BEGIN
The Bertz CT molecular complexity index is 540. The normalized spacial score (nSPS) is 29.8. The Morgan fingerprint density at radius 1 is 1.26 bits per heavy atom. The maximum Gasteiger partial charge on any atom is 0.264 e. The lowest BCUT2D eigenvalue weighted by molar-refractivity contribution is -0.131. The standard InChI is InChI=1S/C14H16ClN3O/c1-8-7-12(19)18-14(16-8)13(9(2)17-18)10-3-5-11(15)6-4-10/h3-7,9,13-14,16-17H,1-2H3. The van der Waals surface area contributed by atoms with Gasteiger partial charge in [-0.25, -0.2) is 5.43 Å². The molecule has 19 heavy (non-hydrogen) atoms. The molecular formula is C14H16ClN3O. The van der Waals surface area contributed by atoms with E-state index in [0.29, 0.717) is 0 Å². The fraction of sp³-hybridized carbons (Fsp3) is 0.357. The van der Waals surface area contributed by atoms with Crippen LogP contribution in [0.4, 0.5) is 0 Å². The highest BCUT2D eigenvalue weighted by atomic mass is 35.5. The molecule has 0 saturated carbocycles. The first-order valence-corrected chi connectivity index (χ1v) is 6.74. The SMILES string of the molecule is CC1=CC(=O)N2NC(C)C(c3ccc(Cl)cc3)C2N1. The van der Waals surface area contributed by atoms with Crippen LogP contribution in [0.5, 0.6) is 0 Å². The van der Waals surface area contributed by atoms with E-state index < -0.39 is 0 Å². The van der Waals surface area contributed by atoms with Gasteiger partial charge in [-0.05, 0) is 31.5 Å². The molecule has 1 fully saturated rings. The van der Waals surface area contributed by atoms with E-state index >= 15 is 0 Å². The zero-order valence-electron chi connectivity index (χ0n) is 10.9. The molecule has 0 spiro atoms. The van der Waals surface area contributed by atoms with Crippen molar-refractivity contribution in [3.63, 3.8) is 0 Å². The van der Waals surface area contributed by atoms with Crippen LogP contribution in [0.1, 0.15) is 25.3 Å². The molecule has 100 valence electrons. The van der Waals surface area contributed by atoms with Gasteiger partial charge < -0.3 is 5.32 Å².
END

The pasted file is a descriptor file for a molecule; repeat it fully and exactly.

The Bertz CT molecular complexity index is 540. The normalized spacial score (nSPS) is 29.8. The Morgan fingerprint density at radius 1 is 1.26 bits per heavy atom. The maximum Gasteiger partial charge on any atom is 0.264 e. The lowest BCUT2D eigenvalue weighted by molar-refractivity contribution is -0.131. The standard InChI is InChI=1S/C14H16ClN3O/c1-8-7-12(19)18-14(16-8)13(9(2)17-18)10-3-5-11(15)6-4-10/h3-7,9,13-14,16-17H,1-2H3. The van der Waals surface area contributed by atoms with Gasteiger partial charge in [-0.25, -0.2) is 5.43 Å². The molecule has 19 heavy (non-hydrogen) atoms. The molecular formula is C14H16ClN3O. The van der Waals surface area contributed by atoms with E-state index in [0.29, 0.717) is 0 Å². The fraction of sp³-hybridized carbons (Fsp3) is 0.357. The van der Waals surface area contributed by atoms with Crippen LogP contribution in [0.4, 0.5) is 0 Å². The highest BCUT2D eigenvalue weighted by atomic mass is 35.5. The molecule has 0 saturated carbocycles. The first-order valence-corrected chi connectivity index (χ1v) is 6.74. The SMILES string of the molecule is CC1=CC(=O)N2NC(C)C(c3ccc(Cl)cc3)C2N1. The van der Waals surface area contributed by atoms with Crippen LogP contribution in [0.5, 0.6) is 0 Å². The van der Waals surface area contributed by atoms with E-state index < -0.39 is 0 Å². The van der Waals surface area contributed by atoms with Gasteiger partial charge in [-0.05, 0) is 31.5 Å². The molecule has 1 fully saturated rings. The van der Waals surface area contributed by atoms with E-state index >= 15 is 0 Å². The zero-order valence-electron chi connectivity index (χ0n) is 10.9. The molecule has 0 spiro atoms. The van der Waals surface area contributed by atoms with Crippen molar-refractivity contribution in [3.63, 3.8) is 0 Å². The van der Waals surface area contributed by atoms with Crippen LogP contribution in [0.1, 0.15) is 25.3 Å². The molecule has 100 valence electrons. The van der Waals surface area contributed by atoms with Gasteiger partial charge < -0.3 is 5.32 Å².